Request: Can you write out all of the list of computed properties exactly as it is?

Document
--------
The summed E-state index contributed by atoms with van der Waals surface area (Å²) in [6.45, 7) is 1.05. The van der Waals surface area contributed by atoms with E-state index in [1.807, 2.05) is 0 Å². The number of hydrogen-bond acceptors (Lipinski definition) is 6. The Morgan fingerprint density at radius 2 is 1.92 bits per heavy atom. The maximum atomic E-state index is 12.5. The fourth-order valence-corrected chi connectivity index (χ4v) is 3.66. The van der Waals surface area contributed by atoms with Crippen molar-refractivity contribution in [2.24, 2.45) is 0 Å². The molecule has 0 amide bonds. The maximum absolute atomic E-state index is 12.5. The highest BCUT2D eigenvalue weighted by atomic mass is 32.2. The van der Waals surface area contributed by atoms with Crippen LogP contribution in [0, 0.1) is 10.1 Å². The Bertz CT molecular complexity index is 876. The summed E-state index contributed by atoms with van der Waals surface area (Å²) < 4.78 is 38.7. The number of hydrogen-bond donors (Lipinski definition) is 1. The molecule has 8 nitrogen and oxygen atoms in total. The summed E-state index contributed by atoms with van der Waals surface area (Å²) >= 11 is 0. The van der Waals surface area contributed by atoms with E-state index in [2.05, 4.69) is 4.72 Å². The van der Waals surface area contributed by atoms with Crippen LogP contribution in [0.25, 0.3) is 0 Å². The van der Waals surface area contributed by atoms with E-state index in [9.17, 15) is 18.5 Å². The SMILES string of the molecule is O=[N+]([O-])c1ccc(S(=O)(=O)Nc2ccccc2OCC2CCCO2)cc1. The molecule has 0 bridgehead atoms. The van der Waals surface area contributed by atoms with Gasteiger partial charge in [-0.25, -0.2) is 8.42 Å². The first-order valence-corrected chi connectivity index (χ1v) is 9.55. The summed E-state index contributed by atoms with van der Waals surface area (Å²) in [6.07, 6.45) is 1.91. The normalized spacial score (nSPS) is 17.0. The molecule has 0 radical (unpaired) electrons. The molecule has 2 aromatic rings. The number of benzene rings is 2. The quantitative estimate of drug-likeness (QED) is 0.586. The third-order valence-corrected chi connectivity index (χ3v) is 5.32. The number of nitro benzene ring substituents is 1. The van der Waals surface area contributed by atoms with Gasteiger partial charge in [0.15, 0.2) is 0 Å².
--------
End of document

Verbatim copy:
The summed E-state index contributed by atoms with van der Waals surface area (Å²) in [6.45, 7) is 1.05. The van der Waals surface area contributed by atoms with E-state index in [1.807, 2.05) is 0 Å². The number of hydrogen-bond acceptors (Lipinski definition) is 6. The Morgan fingerprint density at radius 2 is 1.92 bits per heavy atom. The maximum atomic E-state index is 12.5. The fourth-order valence-corrected chi connectivity index (χ4v) is 3.66. The van der Waals surface area contributed by atoms with Crippen molar-refractivity contribution in [2.24, 2.45) is 0 Å². The molecule has 0 amide bonds. The maximum absolute atomic E-state index is 12.5. The highest BCUT2D eigenvalue weighted by atomic mass is 32.2. The van der Waals surface area contributed by atoms with Crippen LogP contribution in [0, 0.1) is 10.1 Å². The Bertz CT molecular complexity index is 876. The summed E-state index contributed by atoms with van der Waals surface area (Å²) < 4.78 is 38.7. The number of hydrogen-bond donors (Lipinski definition) is 1. The molecule has 8 nitrogen and oxygen atoms in total. The summed E-state index contributed by atoms with van der Waals surface area (Å²) >= 11 is 0. The van der Waals surface area contributed by atoms with E-state index in [2.05, 4.69) is 4.72 Å². The van der Waals surface area contributed by atoms with Crippen LogP contribution in [0.25, 0.3) is 0 Å². The van der Waals surface area contributed by atoms with E-state index in [9.17, 15) is 18.5 Å². The SMILES string of the molecule is O=[N+]([O-])c1ccc(S(=O)(=O)Nc2ccccc2OCC2CCCO2)cc1. The molecule has 0 bridgehead atoms. The van der Waals surface area contributed by atoms with Gasteiger partial charge in [-0.25, -0.2) is 8.42 Å². The first-order valence-corrected chi connectivity index (χ1v) is 9.55. The summed E-state index contributed by atoms with van der Waals surface area (Å²) in [6.07, 6.45) is 1.91. The normalized spacial score (nSPS) is 17.0. The molecule has 0 radical (unpaired) electrons. The molecule has 2 aromatic rings. The number of benzene rings is 2. The quantitative estimate of drug-likeness (QED) is 0.586. The third-order valence-corrected chi connectivity index (χ3v) is 5.32. The number of nitro benzene ring substituents is 1. The van der Waals surface area contributed by atoms with Gasteiger partial charge in [0.15, 0.2) is 0 Å².